Jury acquits Dallas-Koziol
Defendant found ‘not guilty’ on all charges
NASHUA – On Monday, seven days after his assault and kidnapping trail began in Hillsborough County Superior Court-South, Christopher Dallas-Koziol rose to his feet wearing a facial expression that reflected anxiety and concern.
But at about 2:30 p.m., as the foreman of the jury stood and began announcing what would turn out to be a string of seven “not guilty” responses, the 32-year-old defendant took a couple of deep breaths and broke a smile as his attorney patted him on the back.
“It was a hard-fought battle, the attorney, Rusty Chadwick, said after court adjourned. “When the news first came out about this, it looked very different than it does now.
“I’m elated he’s free.”
Chadwick referred to the October incident for which Dallas-Koziol and three other men, all friends of the late Eric Luna, were charged with beating, stripping naked, pouring lighter fluid on and holding captive the man they believed sold Luna the drugs that killed him.
While the other three men – Shane MacKenzie, 38, Jeremiah Starkweather, 43, and Jonathan Emery, 39 – reached plea agreements with prosecutors to serve various amounts of prison time, Dallas-Koziol opted to take his case to trial.
After deliberating for about two hours Friday afternoon and another four or so hours Monday, the jury of eight men and four women found Dallas-Koziol not guilty of one count each of first-degree assault; second-degree assault; criminal threatening; kidnapping; and criminal restraint.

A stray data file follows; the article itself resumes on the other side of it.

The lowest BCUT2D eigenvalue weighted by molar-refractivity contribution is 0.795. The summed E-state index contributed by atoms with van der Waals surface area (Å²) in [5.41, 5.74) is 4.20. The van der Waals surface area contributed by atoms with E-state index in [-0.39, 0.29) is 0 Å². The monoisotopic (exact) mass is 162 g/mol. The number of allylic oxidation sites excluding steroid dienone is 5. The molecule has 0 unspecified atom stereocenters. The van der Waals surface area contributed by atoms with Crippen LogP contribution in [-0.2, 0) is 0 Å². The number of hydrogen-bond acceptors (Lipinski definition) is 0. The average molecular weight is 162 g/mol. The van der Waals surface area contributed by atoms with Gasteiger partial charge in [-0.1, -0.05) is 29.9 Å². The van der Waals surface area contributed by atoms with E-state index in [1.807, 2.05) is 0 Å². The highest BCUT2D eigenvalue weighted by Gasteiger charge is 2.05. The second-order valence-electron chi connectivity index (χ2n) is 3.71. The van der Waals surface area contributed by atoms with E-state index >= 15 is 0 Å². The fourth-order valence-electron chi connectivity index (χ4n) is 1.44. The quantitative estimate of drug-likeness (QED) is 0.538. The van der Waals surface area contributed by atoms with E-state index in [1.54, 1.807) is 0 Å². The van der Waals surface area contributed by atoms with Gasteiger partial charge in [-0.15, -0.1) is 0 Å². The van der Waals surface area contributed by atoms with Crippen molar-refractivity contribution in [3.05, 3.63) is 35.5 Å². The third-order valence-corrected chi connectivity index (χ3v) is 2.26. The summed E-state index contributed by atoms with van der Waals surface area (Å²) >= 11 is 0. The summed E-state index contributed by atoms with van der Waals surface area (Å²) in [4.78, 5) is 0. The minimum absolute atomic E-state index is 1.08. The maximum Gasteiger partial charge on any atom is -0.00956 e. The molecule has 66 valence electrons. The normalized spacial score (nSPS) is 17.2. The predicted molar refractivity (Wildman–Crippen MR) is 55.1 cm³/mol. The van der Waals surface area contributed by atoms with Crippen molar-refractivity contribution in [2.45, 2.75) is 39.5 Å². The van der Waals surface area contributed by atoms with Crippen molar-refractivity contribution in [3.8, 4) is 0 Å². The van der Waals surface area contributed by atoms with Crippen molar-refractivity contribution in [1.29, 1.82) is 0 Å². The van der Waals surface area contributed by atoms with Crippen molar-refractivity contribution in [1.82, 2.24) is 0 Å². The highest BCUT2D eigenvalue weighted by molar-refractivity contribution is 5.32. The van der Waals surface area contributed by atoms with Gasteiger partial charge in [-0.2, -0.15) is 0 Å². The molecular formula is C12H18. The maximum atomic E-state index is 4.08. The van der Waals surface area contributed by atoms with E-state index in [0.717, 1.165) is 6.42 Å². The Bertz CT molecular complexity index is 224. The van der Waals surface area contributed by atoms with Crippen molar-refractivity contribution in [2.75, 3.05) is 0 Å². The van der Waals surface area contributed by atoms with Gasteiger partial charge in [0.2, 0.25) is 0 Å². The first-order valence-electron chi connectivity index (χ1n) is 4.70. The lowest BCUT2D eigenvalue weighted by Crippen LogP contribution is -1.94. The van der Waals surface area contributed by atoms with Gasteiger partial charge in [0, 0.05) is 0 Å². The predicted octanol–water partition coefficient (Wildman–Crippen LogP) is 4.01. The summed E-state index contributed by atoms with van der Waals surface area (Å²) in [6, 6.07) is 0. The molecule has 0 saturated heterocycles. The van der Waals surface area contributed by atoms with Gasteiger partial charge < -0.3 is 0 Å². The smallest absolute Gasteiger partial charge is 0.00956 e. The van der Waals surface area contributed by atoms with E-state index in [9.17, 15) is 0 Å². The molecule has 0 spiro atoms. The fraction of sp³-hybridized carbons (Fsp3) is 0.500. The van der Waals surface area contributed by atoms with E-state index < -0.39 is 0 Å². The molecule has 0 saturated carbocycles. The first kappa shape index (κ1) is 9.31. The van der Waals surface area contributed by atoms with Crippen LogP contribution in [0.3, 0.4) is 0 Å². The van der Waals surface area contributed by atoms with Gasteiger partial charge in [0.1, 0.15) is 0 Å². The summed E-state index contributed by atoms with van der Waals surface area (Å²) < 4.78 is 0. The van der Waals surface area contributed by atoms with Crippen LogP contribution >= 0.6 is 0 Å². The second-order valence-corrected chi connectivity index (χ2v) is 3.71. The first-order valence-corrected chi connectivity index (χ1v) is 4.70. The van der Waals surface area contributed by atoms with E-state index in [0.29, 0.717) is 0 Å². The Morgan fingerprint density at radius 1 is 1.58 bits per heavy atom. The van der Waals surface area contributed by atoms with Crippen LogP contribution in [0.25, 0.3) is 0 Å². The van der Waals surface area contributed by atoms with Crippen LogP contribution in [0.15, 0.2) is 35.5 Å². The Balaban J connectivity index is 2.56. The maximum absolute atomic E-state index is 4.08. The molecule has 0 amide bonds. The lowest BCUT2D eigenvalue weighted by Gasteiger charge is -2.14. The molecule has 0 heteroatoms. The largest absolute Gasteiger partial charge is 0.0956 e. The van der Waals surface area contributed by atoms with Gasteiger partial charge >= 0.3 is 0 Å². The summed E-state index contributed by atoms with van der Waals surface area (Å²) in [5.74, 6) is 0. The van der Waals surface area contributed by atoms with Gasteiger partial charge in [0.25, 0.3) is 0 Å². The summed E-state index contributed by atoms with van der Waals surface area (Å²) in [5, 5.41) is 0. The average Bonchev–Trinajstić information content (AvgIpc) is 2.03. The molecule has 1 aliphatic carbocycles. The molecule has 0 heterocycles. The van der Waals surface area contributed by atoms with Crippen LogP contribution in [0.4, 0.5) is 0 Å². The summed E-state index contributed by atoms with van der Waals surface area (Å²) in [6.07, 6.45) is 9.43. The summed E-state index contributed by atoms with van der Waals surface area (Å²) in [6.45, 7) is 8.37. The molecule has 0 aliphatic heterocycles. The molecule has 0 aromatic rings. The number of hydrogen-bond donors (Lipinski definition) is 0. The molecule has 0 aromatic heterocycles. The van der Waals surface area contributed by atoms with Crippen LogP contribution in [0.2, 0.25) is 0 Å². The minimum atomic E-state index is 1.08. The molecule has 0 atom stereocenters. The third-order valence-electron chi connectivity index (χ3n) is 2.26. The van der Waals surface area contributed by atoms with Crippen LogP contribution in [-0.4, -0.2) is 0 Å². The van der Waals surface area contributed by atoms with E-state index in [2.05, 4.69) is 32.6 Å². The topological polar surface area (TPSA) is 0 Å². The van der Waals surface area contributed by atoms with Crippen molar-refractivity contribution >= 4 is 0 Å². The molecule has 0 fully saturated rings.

Jurors also returned not guilty verdicts on two lesser charges of simple assault, which they were allowed to consider by agreement of the parties.
The charges accused Dallas-Koziol of “acting in concert with” the other men to assault the alleged victim, strip him naked, pour lighter fluid on him, confine him to the apartment and prevent him from leaving, point a gun at him, and cut the victim’s face with a knife, according to the indictments.
Several members of Dallas-Koziol’s family, who were present each day of the trial, embraced, some shedding tears of relief, after the reading of the verdicts.
They chose not to comment as they left the courtroom, where they gathered briefly with Chadwick before heading downstairs to reunite with Dallas-Koziol.
Chadwick said later one of the key components to his client’s acquittal was the defense’s ability to “diffuse the hostage situation,” a reference to the state’s position that the victim was essentially held hostage and under the control of the four men for the duration of the hours-long assaults.
Evidence collected by police, Chadwick said, showed the alleged victim was able to use his phone to send text messages and make at least one phone call during the ordeal. He said by presenting that information to the jury, he was able to counter the “hostage” argument.
Meanwhile, Assistant County Attorney Cassie Devine, who prosecuted the case, went into the trial without the ability to put the victim on the stand. Devine, who told the court early on that her office’s efforts to locate the alleged victim were unsuccessful, said Monday she believes his absence hindered the state’s case.
“Given the nature of this case, it was tough to prove (the case) beyond a reasonable doubt without the victim,” Devine said, adding that she believes the man “relocated out of state, and stopped responding to my office.
“I appreciate the effort the jury put into making their determination,” she said.
Chadwick, meanwhile, expressed gratitude for the nation’s judicial system.
“I am, once again, thankful we live in a country where people get a fair opportunity to defend themselves,” he said.
Dean Shalhoup can be reached at 594-1256, firstname.lastname@example.org or @Telegraph_DeanS.